Evan Rodrigues (71) battles Boston’s Zdeno Chara last season. ©2019, Janet Schultz

Sabres’ Evan Rodrigues confident after showcasing versatility last season

BUFFALO – When Sabres forward Evan Rodrigues began examining some information before his arbitration hearing in late July, he learned something interesting.

“Last year, I started in every single position but first-line left wing,” Rodrigues said Monday inside KeyBank Center. “So that kind of shows that I can play in every position. That just speaks to the belief that I have in myself and the belief that I’m a very valuable NHL player.”

Rodrigues’ versatility might be his greatest asset. It certainly helped him receive a one-year, $2 million award in arbitration.

The speedy Boston University product can play anywhere, from third- or fourth-line winger to No. 1 center. He also kills penalties and often skates on the power play.

Early in the winter, Rodrigues even subbed for top center Jack Eichel.

Rodrigues, 26, oozes confidence. He generated plenty last season, his first start-to-finish NHL campaign.

In addition to earning more ice time and trust from former Sabres coach Phil Housley, Rodrigues scored a career-high nine goals and 29 points in 74 games.

Despite a slow start in which he was healthy scratch and needed 16 games to score, Rodrigues believes 2018-19 did wonders for him.

“I’ve solidified myself as an NHL player and a reliable guy who can be trusted in every situation,” Rodrigues said. “I’m confident in my game.”

Right now, “I don’t think there’s a center in the league that I’m afraid to go up against or line up against,” Rodrigues said.

“I have all the confidence in my ability, I have all the confidence in my defensive ability, I have all the confidence in my speed and my skill to play with everyone in this league,” he said.

Coaches, of course, can utilize Rodrigues everywhere because he does a little bit of everything well. But there is another reason he can easily be moved around.

“Without any show of emotion, he’ll take the role you ask of him,” Sabres coach Ralph Krueger said. “Whether it was power play the one day, penalty kill the other night, right side, center – he just goes and does his job. You need some players that can move up and down the lineup and also laterally through the lineup.”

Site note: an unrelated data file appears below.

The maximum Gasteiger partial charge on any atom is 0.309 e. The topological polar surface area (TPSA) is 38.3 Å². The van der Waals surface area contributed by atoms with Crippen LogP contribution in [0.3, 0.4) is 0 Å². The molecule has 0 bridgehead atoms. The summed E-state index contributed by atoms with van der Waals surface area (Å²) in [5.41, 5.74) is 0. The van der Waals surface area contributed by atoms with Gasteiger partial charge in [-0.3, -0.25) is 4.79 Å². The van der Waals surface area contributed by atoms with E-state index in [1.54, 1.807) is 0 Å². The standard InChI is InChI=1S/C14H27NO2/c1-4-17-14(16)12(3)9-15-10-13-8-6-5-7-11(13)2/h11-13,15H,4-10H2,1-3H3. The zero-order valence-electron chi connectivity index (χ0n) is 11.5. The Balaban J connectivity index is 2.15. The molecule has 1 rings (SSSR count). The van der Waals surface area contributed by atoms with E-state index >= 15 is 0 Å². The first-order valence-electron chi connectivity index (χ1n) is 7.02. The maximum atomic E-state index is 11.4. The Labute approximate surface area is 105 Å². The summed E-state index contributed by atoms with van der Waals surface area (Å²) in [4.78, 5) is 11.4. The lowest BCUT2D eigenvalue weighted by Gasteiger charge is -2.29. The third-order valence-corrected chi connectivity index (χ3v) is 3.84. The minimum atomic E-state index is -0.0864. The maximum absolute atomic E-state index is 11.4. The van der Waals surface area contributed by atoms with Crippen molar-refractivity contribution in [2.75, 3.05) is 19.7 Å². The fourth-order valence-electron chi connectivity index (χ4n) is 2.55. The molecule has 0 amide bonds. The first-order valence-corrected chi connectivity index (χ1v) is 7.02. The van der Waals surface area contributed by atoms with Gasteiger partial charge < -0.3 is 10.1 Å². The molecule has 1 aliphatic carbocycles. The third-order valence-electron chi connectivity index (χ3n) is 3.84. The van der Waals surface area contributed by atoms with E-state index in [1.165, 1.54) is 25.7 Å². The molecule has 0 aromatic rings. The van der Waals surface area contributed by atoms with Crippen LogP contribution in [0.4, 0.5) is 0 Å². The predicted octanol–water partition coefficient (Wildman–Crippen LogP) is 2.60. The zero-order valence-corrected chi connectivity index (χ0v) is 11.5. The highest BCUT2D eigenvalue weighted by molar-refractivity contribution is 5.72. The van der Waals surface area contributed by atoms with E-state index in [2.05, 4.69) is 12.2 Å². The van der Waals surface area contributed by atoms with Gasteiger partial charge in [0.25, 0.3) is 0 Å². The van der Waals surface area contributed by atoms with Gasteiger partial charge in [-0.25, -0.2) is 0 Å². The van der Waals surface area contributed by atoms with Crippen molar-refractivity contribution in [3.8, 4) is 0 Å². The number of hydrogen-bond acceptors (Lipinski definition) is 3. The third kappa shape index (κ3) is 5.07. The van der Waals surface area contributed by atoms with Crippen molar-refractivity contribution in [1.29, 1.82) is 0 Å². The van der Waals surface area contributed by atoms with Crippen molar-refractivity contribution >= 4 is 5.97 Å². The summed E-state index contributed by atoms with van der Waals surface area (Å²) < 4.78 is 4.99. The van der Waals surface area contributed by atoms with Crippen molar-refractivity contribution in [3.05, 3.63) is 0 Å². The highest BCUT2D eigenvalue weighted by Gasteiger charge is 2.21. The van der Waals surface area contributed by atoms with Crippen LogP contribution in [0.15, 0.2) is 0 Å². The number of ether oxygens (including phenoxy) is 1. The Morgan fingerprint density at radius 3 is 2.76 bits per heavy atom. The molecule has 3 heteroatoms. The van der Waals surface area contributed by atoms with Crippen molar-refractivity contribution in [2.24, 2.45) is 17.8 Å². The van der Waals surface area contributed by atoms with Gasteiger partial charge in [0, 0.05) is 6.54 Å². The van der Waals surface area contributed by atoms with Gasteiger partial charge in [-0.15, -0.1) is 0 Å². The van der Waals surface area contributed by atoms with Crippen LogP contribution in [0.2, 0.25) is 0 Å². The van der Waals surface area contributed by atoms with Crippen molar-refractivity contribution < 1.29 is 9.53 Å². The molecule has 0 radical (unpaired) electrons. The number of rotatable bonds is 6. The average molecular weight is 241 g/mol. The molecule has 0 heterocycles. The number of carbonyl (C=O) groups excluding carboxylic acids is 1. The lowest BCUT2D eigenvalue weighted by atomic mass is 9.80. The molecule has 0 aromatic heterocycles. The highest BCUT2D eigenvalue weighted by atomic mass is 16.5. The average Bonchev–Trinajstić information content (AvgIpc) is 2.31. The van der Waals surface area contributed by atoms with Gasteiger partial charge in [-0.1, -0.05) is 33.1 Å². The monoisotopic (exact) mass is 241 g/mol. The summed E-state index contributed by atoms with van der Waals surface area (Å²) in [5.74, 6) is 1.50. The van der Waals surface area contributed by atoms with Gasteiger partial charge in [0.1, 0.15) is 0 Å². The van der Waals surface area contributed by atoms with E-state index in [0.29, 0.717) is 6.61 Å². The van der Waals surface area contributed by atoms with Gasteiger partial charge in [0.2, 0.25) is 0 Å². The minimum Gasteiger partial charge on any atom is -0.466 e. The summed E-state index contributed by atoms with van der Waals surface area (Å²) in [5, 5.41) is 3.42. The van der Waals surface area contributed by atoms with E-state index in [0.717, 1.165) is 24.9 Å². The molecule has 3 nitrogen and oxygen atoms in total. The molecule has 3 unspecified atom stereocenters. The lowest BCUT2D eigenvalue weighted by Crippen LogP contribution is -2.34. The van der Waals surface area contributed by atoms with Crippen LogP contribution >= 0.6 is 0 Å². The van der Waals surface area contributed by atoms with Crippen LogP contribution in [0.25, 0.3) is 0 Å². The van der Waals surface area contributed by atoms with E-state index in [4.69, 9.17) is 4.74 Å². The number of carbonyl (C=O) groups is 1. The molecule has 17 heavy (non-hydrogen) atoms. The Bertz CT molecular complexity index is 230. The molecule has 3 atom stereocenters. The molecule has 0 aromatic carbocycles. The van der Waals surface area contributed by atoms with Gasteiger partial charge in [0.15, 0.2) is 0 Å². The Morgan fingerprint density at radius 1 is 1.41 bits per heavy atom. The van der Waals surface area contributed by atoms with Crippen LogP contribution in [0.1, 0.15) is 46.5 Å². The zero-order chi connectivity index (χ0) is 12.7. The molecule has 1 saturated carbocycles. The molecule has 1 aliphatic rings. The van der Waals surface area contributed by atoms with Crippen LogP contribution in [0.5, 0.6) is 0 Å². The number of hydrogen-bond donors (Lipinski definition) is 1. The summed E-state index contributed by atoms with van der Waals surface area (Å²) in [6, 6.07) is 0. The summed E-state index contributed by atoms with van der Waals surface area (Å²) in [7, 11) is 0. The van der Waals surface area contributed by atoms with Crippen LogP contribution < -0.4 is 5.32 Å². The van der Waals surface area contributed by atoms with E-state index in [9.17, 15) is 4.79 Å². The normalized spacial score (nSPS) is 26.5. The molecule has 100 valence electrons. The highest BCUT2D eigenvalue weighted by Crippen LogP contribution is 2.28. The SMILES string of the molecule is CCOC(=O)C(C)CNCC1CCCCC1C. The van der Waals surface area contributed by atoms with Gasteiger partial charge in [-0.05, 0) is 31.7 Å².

This season, Rodrigues said there are “a lot more” opportunities.

“If things don’t start off the right way, it’s not something I’m going to be worried about,” he said. “I know the type of player that I am and I know I’m talented.”

So far in training camp, Rodrigues has mostly skated on scoring lines.

On Monday, Rodrigues practiced at right wing with center Casey Mittelstadt and Jimmy Vesey, the same position he played in Saturday’s preseason game beside center Dylan Cozens and 40-goal scorer Jeff Skinner. In his first exhibition action last week, he centered Skinner and Curtis Lazar.

The style Krueger has spent camp implementing could help Rodrigues create more offense. Instead of bogging his players down in a system, Krueger wants them to rely on their instincts.

“He’s created a framework for us that we’re going to follow but he’s not overwhelming us,” Rodrigues said. “He’s kind of letting us as players … be able to talk to each other as a line and be able to read off each other instead of being like robots.”

The creative Rodrigues has showcased enough offense in the past – he scored seven goals and 25 points in only 49 games in 2017-18 – he likely could grow in that area. His paltry 5.4 shooting percentage ranked last among regular Sabres forwards last year, so that could be due to go up.

Like a lot of other Sabres, Rodrigues sounds refreshed following a long offseason. He and his wife, Christina, purchased a house in Marblehead, Massachusetts, in April.

After a grueling season, he could finally spend regular time with his son, Grayson, who was born in October.

“It was really cool and really fun to watch him grow up and grow a personality,” Rodrigues said.

Rodrigues said he wasn’t worried about his arbitration hearing. Of the four Sabres who filed for arbitration, only he received an award. The other players settled their contracts.

“As a player, you believe in yourself,” Rodrigues said. “You put a fight to get what you think you deserve. I think you kind of take the emotion out of it and it’s just business.”

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